Part 1. Environment and Market Analysis
Re-phrasing John F. Kennedy, one can say that success has many fathers because it depends on the coordinated and synchronized work of the whole company.
Often Finance struggles to deliver and present its contribution as constructive and creative because usually, it uses only the left part of the brain focusing on facts and reporting what ‘isn’t going according to plan’.
This image, sometimes labeled as ‘bean counters’, is based on the perception that Finance is about dry and cold figures that are far away from the real business, from driving growth and creating breakthroughs.
P&L Management: Create Value for your Company
This series of articles focuses on blowing up this stereotype by demonstrating how Finance in general and financial planning and analysis (FP&A) in particular can change its language, use the right part of the brain to throw light on the most important business drivers, revive figures and make them tell a story that is easy to perceive and take action on.
This type of value creation is not only limited by identification and proactive handling of the challenges related to the company’s performance, well before they become a pain, but also expands to revealing new opportunities for business growth.
The article series will pivot around profit and loss (P&L), using it as a map for this journey (see picture 1 below) by exploring its lines, going behind the figures to understand business drivers and knitting the work of multiple departments into a whole.
Most insights in this series are based on the experience from FMCG and Pharmaceutical industries but used tools are universal and can be applied in other industries. Each article can be considered as a separate narration, but a great synergy potential is also unlocked when we bind them together.
Picture 1. The P&L map for value-creating journey
Environment and Market Analysis as a Reference Point for All Future Steps
This article will focus on Steps 1 & 2 and their importance for setting the stage for the whole story. For example, a company growth of 10% looks spectacular in a stagnating market but loses all its attractiveness in a situation where a market grows 15% a year.
Before looking into a specific market, it is worth analyzing major trends from the external environment that influence not only the company but the whole market. Models like PESTEL and Porter’s 5-forces provide a framework that helps determine driving forces, make them visible and use them to our advantage.
The choice of the model or creating a hybrid from them depending on the situation and current forces driving change of the business environment at that moment. The following five-step approach can be used as guidance for the model application.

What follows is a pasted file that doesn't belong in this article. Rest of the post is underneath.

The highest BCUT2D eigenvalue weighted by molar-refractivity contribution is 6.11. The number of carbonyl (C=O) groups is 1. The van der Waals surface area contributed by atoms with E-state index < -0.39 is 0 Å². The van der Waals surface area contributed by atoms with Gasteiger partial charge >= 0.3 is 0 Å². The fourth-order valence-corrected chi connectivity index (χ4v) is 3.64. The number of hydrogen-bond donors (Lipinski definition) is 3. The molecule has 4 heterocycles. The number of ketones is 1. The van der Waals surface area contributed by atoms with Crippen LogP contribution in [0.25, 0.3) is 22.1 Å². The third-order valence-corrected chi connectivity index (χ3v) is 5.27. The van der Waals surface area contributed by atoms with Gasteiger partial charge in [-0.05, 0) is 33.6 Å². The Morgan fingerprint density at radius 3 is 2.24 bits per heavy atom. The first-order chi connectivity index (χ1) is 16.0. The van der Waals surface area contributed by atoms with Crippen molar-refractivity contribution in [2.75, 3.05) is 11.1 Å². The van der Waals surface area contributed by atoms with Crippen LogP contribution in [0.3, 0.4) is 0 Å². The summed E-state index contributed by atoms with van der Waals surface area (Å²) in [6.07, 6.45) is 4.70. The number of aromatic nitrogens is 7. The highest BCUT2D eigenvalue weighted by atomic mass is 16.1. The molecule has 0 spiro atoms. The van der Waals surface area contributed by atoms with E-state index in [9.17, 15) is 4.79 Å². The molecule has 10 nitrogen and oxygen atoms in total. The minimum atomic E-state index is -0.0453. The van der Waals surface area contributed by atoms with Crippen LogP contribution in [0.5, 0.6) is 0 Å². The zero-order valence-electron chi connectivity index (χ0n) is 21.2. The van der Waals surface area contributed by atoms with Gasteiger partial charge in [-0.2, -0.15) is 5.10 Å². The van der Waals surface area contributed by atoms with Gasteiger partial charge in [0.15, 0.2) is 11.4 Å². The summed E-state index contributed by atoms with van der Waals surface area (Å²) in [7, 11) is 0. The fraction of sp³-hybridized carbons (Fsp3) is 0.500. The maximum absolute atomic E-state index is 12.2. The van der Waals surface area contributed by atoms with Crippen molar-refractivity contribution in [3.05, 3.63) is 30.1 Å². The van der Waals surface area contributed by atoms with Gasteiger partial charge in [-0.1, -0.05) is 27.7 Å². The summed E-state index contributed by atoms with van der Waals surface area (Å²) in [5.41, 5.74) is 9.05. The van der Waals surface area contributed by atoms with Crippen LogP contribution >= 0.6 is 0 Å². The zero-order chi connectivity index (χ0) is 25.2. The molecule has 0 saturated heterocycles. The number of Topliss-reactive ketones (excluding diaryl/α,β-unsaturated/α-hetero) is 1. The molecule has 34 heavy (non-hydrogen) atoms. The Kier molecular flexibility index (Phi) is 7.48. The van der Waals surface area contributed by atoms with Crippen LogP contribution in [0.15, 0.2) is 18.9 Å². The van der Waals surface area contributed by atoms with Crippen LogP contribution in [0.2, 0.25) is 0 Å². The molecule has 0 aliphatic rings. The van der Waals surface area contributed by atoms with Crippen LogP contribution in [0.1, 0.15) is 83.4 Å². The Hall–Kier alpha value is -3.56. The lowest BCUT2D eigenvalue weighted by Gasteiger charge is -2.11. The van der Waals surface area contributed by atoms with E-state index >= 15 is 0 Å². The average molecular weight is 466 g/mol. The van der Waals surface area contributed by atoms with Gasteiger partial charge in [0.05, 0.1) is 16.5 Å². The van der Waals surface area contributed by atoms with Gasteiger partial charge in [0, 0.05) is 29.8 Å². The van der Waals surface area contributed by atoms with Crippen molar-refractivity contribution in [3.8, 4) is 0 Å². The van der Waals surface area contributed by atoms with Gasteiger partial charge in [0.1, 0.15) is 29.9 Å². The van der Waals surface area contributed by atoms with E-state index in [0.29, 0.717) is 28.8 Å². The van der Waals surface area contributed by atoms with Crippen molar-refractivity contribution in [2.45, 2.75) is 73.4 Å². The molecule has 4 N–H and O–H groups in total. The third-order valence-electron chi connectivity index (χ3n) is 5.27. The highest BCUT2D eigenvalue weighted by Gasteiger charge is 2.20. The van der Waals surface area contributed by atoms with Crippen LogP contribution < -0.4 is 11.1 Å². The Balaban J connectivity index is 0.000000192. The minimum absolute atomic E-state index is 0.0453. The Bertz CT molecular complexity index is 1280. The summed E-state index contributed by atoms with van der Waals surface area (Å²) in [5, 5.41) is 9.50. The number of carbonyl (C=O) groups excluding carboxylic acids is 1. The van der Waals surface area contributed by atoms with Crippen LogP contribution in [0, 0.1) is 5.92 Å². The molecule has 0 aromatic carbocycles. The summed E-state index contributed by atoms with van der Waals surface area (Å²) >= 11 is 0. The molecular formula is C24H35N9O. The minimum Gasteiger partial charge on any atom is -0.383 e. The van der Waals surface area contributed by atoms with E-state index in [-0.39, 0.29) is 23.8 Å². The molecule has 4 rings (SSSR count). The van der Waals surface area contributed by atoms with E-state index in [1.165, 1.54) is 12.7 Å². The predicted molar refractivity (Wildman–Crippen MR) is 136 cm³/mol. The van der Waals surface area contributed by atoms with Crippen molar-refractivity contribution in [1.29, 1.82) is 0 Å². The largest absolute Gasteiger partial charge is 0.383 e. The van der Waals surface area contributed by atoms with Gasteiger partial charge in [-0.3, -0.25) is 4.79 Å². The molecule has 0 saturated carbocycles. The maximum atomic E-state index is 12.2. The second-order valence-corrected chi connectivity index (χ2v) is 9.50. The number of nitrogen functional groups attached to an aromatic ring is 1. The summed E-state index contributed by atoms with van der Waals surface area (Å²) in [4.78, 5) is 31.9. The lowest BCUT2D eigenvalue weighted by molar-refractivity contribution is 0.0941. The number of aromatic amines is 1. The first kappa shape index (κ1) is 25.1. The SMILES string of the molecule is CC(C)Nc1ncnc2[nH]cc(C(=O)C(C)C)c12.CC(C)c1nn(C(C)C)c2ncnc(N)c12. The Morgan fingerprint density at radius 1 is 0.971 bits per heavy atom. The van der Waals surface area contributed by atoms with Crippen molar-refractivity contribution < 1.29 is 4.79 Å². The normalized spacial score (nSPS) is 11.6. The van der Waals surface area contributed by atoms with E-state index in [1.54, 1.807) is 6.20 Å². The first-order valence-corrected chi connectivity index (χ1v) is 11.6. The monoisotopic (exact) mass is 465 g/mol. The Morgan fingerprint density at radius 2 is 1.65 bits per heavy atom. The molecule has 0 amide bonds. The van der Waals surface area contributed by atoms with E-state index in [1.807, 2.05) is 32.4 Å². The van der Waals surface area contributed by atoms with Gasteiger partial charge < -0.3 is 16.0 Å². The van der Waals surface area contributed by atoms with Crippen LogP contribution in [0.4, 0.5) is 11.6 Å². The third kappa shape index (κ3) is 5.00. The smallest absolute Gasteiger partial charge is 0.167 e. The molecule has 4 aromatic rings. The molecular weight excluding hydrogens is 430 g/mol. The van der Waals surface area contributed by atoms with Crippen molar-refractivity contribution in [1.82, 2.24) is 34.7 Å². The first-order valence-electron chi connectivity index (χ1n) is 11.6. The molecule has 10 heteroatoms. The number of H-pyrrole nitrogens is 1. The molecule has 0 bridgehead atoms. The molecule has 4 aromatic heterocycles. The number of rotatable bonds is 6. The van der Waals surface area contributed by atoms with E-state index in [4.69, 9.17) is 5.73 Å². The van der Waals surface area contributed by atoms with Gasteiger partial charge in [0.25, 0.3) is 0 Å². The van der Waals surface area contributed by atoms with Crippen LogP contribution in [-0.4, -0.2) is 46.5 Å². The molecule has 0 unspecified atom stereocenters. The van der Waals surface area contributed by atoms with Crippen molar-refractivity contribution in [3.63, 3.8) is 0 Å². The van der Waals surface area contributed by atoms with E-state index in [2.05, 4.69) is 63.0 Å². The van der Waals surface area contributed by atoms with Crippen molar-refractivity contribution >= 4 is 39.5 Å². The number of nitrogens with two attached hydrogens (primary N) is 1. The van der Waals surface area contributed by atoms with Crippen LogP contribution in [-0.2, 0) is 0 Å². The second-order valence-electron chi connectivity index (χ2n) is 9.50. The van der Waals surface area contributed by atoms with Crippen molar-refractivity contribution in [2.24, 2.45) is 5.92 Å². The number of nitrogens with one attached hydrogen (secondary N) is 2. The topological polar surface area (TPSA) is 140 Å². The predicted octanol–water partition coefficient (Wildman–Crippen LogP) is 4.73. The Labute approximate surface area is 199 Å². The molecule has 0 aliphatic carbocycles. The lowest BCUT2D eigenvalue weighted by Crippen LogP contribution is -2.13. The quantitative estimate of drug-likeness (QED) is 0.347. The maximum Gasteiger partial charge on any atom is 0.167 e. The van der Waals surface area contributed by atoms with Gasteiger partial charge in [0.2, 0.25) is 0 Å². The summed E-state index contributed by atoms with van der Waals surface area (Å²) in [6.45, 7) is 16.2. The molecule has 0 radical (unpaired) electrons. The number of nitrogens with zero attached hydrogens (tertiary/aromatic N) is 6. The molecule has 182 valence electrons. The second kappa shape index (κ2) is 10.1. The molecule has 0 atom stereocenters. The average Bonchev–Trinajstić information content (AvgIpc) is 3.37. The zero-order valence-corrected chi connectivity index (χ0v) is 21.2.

- Identification and validation of relevant impact factors.
- Quantification of their impact and probability.
- Projection by building scenarios to model them.
- Planning a response to most likely scenarios.
- Implementation of actions on key threats & opportunities.
Finance is well equipped to drive such an analysis and develop future scenarios based on input from multiple departments of the company.
Identification of change drivers often leads a company to a point where it should make a decision that determines its future. When Kodak, a leader in analogue photo industry, came to such a point in the 1990s, products and services connected to analogue photo brought most of its $16B revenue delivering $2.5B profit, the company preferred to defend its terrain. This behavior finally resulted in bankruptcy in 2012.
On the other hand, Disney risked undercutting its main business and launching streamlined services in 2018-2019 even when it required to jeopardize or even cannibalize its sales. The company is building skills in new technology, increasing its chances to keep leadership position in the fast-changing entertaining industry.
After depicting major trends and driving forces, we can start analyzing market dynamics that reflects changing position of the company and its competitors. The evolution index is a convenient indicator to evaluate a company’s (its business units’ and separate products’) market performance over the years as well as benchmark it against the competition (picture 2 below).
Picture 2. Competitor market performance measured via Evolution Index.
Trends tell a story; snapshots never do. We can see how Company A underperformed competition in the years 2016-18 and turned the tide in the year 2019. Zooming on Company A, we can see that this underperformance resulted in losing the market share and company ranking (picture 3 below).
The challenge is to dig behind the figures to understand what drives these changes. Examples of performance drivers can be a change of the market structure and increased demand for cheaper products or substitutes, a competitor's move like a launch of a new product or applying a new strategy for product promotion.
Picture 3. Company market performance measured via Evolution Index, Value market share and Market position.
Understanding the market position and dynamics create a basis for P&L analysis that can provide further answers to questions posed by the market performance and finding new ways to address current challenges and find new growth opportunities.
Summing up, Finance, including FP&A, often struggles to create a positive and creative image as it concentrates its attention on constraints and limitations. Instead, it can focus on storytelling, reviving figures and take P&L as a core of its narrative. It makes sense to start this story with an exploration of the business environment and then to analyze a company market performance using Evolution Index in order to create a context for the following deep-dive into P&L items.
The next article will be about Gross Sales with a focus on exploring opportunities around pricing and the peculiarity of price steering in different market environments.
Other articles in the P&L series